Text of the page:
1) Prez gets fired
2) Prez gets fired and relationship with C.R.A.Z.I.E.S. is terminated
3) Prez stays on job, with a censure and some kind of punishment, relationship with C.R.A.Z.I.E.S. is either terminated or fully and very critically re-examined, and an investigation into the prez is undertaken to see if there are any other ethics issues that the external auditor might have missed.
I don't agree that this issue has been "completed." It's public money - if anything, there should be a higher standard of disclosure, ethics and conflict of interest. I don't think the Superintendent should absolutely be fired over the issue. However, the relationship with NWEA, and what benefit SPS is deriving from MAP, should be fully and very critically re-examined.
If you disagree with me, I'm interested to know why. I will, just a leeeeetle snarkily, leave this issue with a quote from the Strategic Plan:
"At Seattle Public Schools, we see a city where: District leadership and staff model excellence and accountability."
Huh. Well, moving on.
The Audit & Finance committee has set up additional meetings every month just for the audit. It's a start.
However. Having meetings about a problem doesn't mean a problem gets fixed.
The board could meet every day to discuss oversight, but if they don't provide oversight where it counts - at votes, board meeting discussions, committee meetings and workshops - they still won't be fulfilling their duty of oversight.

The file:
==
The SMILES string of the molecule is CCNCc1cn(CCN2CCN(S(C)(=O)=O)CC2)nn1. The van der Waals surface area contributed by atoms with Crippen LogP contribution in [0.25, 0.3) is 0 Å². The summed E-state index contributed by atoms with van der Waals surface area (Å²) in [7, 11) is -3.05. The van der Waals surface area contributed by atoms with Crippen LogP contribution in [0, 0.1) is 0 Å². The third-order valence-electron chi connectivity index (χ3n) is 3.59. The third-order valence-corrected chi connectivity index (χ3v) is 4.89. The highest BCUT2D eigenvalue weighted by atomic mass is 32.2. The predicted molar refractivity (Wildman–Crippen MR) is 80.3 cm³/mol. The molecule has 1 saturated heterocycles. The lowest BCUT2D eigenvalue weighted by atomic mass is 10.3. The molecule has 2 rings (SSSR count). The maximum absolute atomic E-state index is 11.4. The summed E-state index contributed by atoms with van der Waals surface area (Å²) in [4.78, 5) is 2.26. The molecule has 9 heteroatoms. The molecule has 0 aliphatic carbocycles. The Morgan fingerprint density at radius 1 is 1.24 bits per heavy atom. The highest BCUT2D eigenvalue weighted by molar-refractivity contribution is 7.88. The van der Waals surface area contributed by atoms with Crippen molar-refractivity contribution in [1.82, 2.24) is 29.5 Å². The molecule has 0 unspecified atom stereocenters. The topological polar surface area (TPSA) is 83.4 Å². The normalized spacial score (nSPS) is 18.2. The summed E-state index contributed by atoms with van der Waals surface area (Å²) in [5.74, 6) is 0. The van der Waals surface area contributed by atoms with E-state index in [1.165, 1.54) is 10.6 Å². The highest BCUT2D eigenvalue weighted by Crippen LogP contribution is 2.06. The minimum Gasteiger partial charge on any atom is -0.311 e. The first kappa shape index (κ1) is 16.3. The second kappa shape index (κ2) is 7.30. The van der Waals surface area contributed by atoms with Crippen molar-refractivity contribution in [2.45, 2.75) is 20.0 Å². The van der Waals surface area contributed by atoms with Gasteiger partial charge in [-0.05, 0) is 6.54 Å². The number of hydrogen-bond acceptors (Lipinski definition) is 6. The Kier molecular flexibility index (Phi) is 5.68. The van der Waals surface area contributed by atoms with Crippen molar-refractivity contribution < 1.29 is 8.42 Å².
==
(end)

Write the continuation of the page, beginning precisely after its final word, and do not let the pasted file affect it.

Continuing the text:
Oversight and governance are not passive.
On the same line of thinking, putting processes "in place" - no matter how comprehensive, strategic and benchmarked - is still different than fixing a problem. I can make my kids come up with a comprehensive, strategic process (aligned with our core family values) for making sure they get their homework and chores done. And yet, making Curly and my boy create a process is not the same as the little squirrels doing their homework and chores. A crazy thing called "supervision" is required.
Whew. That was alotta material to cover. Of course, the two audits, between them, were 131 pages o' problems.
Truth SuperAnalysis™ says: Believe the problems in the audit are fixed when you see change in the way things are done. New! meetings!, procedures! and! policies! may be where you've gotta start, but a genuine commitment to good stewardship will be shown in district and board action.
To date, there's been no action demonstrating a genuine commitment to good stewardship.